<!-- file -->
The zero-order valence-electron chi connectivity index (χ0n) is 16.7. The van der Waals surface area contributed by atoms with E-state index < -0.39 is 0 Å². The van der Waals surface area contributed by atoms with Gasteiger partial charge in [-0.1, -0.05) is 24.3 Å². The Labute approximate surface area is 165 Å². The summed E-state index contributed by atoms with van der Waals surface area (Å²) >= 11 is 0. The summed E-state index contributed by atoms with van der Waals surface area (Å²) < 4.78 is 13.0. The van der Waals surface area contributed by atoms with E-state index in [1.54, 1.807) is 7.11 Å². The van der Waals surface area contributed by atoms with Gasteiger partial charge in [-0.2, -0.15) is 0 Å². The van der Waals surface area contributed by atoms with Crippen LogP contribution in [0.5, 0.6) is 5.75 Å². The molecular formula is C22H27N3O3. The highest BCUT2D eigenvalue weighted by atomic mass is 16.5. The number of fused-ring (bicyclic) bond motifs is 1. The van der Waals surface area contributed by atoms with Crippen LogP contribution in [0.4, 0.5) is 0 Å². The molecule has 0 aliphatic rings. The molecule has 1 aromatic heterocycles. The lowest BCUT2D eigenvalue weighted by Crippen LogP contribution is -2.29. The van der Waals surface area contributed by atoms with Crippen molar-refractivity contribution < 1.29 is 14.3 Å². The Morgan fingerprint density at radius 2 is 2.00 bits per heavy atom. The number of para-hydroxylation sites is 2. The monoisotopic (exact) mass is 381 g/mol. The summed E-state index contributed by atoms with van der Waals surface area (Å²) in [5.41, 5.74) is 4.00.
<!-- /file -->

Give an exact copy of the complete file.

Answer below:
The zero-order valence-electron chi connectivity index (χ0n) is 16.7. The van der Waals surface area contributed by atoms with E-state index < -0.39 is 0 Å². The van der Waals surface area contributed by atoms with Gasteiger partial charge in [-0.1, -0.05) is 24.3 Å². The Labute approximate surface area is 165 Å². The summed E-state index contributed by atoms with van der Waals surface area (Å²) >= 11 is 0. The summed E-state index contributed by atoms with van der Waals surface area (Å²) < 4.78 is 13.0. The van der Waals surface area contributed by atoms with E-state index in [1.54, 1.807) is 7.11 Å². The van der Waals surface area contributed by atoms with Gasteiger partial charge in [-0.2, -0.15) is 0 Å². The van der Waals surface area contributed by atoms with Crippen LogP contribution in [0.5, 0.6) is 5.75 Å². The molecular formula is C22H27N3O3. The highest BCUT2D eigenvalue weighted by atomic mass is 16.5. The number of fused-ring (bicyclic) bond motifs is 1. The van der Waals surface area contributed by atoms with Crippen LogP contribution in [0.4, 0.5) is 0 Å². The molecule has 0 aliphatic rings. The molecule has 1 aromatic heterocycles. The lowest BCUT2D eigenvalue weighted by Crippen LogP contribution is -2.29. The van der Waals surface area contributed by atoms with Crippen molar-refractivity contribution < 1.29 is 14.3 Å². The Morgan fingerprint density at radius 2 is 2.00 bits per heavy atom. The number of para-hydroxylation sites is 2. The monoisotopic (exact) mass is 381 g/mol. The summed E-state index contributed by atoms with van der Waals surface area (Å²) in [5.41, 5.74) is 4.00.